This week, our In Focus highlights a white paper from Wakely, an HMA Company, exploring the potential design elements and expected effects of a public option or a low-cost plan being newly introduced in the Affordable Care Act (ACA) individual market.
1332 state innovation waivers have been in place for a number of years and allow states to implement programs that increase access to and the affordability of healthcare coverage, subject to approval by the Department of Health and Human Services (HHS) and Department of Treasury (Treasury). Nearly all waiver programs in effect in 2021 employ a reinsurance program aimed at reducing the overall claim costs and premiums for members by reimbursing issuers for a portion of claim costs over a specified threshold.
A number of states have been exploring other ways to structure a waiver program, including introducing a public option plan into ACA markets (individual and small group plans subject to the ACA market reforms). The definition of a “public option plan” has evolved over time and can vary, but more commonly refers to a privately funded health plan with some level of government oversight or additional requirements established to improve consumer value and facilitate cost containment.
A public option plan aims to further increase access to coverage and affordability by offering a new qualified health plan, typically with a lower premium relative to existing premiums in the market. A public option plan specifically aims to extend a more affordable coverage to individuals who are currently not eligible for ACA subsidies (e.g., family glitch, non-citizens, and those with higher incomes). The plan could be structured in a variety of ways such as a state-sponsored product, state employee health plan buy-in, Medicaid plan buy-in, or a private plan offered by existing issuers. Colorado and Washington will require health plans to offer public option plans with a target premium reduction relative to other plans in the market, with constrained rate increases over time, giving health plans the opportunity to arrive at the lower premiums through their own means, for the 2023 plan year. Lower premiums would likely be achieved through a combination of lower provider reimbursement and lower risk margins.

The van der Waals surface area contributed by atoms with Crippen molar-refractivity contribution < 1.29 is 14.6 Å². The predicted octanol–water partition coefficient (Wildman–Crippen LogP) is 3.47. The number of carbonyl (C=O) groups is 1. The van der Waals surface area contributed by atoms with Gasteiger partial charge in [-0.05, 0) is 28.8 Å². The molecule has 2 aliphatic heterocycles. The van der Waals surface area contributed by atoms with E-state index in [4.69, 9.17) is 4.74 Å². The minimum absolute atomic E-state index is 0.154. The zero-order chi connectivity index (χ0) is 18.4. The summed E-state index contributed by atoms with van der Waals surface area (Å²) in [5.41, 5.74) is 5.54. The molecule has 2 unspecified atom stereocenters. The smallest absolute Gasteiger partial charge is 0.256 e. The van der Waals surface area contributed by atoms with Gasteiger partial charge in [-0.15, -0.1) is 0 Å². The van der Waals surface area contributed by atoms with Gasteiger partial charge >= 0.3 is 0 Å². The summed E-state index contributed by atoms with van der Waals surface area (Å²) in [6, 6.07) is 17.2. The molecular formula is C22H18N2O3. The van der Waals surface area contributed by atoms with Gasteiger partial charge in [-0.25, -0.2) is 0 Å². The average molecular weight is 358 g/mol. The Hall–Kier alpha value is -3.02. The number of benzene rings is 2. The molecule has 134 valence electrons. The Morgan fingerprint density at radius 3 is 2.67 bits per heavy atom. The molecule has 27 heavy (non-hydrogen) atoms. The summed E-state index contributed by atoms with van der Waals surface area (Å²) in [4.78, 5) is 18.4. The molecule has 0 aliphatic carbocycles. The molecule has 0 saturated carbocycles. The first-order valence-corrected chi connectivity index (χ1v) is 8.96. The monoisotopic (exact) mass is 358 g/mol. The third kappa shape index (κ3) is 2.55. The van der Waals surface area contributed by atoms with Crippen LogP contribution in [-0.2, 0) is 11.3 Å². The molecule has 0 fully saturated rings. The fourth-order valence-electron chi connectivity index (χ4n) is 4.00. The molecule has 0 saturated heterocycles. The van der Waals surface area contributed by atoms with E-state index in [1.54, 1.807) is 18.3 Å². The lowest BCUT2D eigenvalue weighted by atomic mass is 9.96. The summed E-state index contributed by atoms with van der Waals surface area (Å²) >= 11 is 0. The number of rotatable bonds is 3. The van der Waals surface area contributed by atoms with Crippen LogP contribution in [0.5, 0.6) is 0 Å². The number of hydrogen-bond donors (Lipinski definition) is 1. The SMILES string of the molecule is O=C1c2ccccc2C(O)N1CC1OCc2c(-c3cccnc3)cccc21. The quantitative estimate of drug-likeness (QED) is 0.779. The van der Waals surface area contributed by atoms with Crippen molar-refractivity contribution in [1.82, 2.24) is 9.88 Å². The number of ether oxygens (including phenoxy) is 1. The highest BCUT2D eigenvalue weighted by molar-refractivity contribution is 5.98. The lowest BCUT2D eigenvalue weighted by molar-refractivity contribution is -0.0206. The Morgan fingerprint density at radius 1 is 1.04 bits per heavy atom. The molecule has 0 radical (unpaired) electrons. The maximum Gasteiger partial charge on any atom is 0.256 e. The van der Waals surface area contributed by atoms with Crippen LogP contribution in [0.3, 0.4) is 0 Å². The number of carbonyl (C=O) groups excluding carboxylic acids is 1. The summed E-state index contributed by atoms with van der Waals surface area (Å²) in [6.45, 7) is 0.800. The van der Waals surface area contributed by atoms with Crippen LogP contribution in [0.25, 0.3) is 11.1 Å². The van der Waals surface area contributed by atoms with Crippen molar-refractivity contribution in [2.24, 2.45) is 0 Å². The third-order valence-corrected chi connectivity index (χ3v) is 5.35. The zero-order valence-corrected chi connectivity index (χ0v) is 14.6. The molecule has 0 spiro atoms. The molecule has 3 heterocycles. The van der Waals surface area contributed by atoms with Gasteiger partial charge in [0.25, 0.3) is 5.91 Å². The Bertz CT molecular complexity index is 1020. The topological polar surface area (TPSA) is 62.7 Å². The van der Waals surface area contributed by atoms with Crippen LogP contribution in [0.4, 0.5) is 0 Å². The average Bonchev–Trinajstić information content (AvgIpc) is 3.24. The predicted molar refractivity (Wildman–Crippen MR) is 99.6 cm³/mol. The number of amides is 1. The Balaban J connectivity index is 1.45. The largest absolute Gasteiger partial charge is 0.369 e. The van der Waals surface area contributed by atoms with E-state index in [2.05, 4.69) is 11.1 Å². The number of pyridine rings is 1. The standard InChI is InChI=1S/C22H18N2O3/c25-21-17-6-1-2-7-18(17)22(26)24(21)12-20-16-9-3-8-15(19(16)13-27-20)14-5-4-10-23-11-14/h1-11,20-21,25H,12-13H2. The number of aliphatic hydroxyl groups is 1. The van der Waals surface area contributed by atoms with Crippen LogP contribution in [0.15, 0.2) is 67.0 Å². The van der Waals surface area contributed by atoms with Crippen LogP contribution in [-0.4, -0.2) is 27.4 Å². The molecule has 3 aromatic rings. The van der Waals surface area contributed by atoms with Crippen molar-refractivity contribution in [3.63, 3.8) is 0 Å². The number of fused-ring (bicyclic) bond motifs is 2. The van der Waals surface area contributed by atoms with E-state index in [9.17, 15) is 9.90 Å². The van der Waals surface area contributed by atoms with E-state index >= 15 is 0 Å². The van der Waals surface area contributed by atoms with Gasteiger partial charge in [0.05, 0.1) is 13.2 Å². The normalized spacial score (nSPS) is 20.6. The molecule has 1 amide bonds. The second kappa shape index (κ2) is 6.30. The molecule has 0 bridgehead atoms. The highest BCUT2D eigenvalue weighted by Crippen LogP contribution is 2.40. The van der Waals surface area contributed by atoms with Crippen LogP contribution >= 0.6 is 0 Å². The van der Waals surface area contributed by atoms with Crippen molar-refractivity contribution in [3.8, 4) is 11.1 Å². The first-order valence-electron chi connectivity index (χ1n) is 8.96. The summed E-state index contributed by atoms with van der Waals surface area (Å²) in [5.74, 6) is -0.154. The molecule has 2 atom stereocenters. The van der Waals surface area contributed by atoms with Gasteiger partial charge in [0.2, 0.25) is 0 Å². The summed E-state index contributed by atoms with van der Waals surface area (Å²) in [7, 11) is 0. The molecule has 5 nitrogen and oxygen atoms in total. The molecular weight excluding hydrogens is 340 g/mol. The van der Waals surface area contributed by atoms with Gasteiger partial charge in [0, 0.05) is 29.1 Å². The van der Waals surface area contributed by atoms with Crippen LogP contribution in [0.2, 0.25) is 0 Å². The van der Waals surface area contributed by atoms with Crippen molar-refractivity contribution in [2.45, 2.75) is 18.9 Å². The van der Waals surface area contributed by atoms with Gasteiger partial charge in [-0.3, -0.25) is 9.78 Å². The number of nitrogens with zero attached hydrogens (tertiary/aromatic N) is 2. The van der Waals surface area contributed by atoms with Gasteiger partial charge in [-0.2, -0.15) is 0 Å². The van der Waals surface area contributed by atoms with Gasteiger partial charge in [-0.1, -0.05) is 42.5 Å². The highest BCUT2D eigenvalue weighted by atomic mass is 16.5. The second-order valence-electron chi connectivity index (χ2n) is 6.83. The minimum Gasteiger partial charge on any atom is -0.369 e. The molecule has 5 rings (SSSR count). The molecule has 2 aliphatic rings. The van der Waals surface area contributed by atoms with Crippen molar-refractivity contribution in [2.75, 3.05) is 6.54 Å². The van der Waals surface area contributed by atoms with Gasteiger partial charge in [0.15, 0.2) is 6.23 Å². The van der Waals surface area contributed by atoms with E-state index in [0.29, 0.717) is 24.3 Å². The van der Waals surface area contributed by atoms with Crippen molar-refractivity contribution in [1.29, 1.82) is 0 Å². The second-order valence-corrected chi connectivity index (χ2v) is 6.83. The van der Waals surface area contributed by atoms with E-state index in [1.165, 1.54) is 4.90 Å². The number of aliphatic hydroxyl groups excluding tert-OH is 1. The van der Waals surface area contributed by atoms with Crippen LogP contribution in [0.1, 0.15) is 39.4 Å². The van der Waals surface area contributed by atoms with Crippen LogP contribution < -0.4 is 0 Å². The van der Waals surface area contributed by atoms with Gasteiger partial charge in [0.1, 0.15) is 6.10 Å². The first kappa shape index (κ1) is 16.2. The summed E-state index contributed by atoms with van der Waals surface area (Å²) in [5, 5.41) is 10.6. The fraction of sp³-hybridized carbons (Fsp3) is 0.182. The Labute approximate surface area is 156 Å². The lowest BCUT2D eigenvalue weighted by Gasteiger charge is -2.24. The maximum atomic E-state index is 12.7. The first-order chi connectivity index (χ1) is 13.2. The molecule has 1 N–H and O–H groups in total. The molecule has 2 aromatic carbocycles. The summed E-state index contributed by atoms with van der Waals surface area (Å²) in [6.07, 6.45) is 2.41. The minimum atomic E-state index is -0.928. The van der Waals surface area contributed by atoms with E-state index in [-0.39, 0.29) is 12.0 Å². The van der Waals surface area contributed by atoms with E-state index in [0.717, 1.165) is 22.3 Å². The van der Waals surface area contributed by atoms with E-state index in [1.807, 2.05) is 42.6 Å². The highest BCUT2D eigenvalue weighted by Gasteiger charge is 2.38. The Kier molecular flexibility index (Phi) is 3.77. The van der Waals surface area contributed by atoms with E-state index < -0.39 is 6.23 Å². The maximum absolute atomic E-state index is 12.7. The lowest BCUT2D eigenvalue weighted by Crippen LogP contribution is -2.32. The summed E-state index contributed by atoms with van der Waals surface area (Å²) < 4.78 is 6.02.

Given the nature of premium subsidization in the individual ACA market, where premium subsidies are tied to the second lowest cost silver (SLCS) plan in the market, the introduction of a lower cost public option plan has a mixed impact on market growth and the types of member segments that benefit. Since Washington State is the only Exchange that currently offers a public option plan, there is minimal experience available to understand the impact a public option plan may have on the market. As a result, our goal was to look at states where a new issuer has entered a market as a low-cost plan over the last four years, to better understand plan enrollment migration (how many members switch to the low-cost carrier), competitors’ reactions, and the reduction in premium needed to incentivize members to take up coverage. This market dynamic potentially closely mimics a public option plan that offers lower premiums being introduced in a market. Over the last four years (2018-2021), we identified 51 instances of new issuers entering an individual on-Exchange market. Of those 51 new entrances, 25 met our criteria of a low-cost plan.
The analysis showed mixed impacts of a low-cost plan introduction in ACA markets, with minimal impact on the uninsured, but with improved affordability, particularly for the unsubsidized. The detailed observations are discussed further in this paper.
Please contact Ksenia Whittal at firstname.lastname@example.org with any questions.